Although a number of major food manufacturers made changes in 2006, consider the many ways they get to our children:

• Commercials for sugar-laden cereal still monopolize early-morning cartoons.
• Billboards and radio ads blare specials for double-decker burgers and extra-large fries.
• School parent-teacher groups push sales of Market Day products, such as 10-inch deep-dish apple pies and breaded mozzarella sticks.
• Post cereal boxes direct kids to the Internet to play games aligned with their sugar-sweetened brands.
• The checkout lines at grocery stores, pharmacies, big-box discount stores and even Home Depot are lined with sugary treats, many at kid’s-eye level.

Science has yet to prove indisputably that food marketing is a direct cause of the climbing childhood obesity rate. But with one in every three U.S. youngsters ages 2 to 19 overweight or obese, food marketing to children is coming under increasing scrutiny.

Healthy-food advocates and many parents argue that the abundance of media messages for unhealthy foods is making it ever more difficult for impressionable young minds to resist the temptations — and for parents to say no.

At the same time, the advertising world insists it has the right to sell products, and that parents must take responsibility and oversee their children’s media consumption and food choices.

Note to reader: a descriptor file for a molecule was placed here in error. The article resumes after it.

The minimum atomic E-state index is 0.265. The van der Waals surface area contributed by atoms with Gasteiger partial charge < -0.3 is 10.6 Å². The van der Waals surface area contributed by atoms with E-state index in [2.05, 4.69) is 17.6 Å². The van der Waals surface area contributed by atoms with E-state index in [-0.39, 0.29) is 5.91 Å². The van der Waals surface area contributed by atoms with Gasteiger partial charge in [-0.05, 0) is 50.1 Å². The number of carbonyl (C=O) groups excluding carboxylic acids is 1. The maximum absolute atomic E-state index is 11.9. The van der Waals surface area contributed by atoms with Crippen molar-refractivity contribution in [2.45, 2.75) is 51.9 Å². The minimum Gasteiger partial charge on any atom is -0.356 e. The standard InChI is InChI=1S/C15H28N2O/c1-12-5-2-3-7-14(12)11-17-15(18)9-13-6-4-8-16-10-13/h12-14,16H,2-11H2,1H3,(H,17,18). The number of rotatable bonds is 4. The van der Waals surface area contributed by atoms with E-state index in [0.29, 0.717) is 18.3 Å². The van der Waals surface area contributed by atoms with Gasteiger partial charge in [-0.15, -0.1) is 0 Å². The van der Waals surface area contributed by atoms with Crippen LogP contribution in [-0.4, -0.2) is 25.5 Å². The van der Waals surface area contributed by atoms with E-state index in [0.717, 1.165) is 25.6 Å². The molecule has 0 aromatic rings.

Virtually all of the more than $1.6 billion that advertisers spend annually on youth-directed marketing is for processed, manufactured foods, such as baked goods, candy, frozen desserts and breakfast cereals.

Only a very small percentage — less than 1 percent — is for healthful foods, such as fresh fruits and vegetables. So says a report by the Federal Trade Commission to Congress in 2008 on spending by 44 leading food and beverage companies.

TV advertising is a particularly pernicious and insidious activity which needs to be resisted. It should be the focus of teaching critical thinking in schools. Physical activity needs to be encouraged in schools instead of being cut from curricula. Americans need to be educated in how to live for their own well-being instead of being educated to be cogs in some ever-increasing-in-intensity rat race. And the government should be on the side of the average American instead of on the side of corporate lobbyists.

Read the original article at Will Blog for Food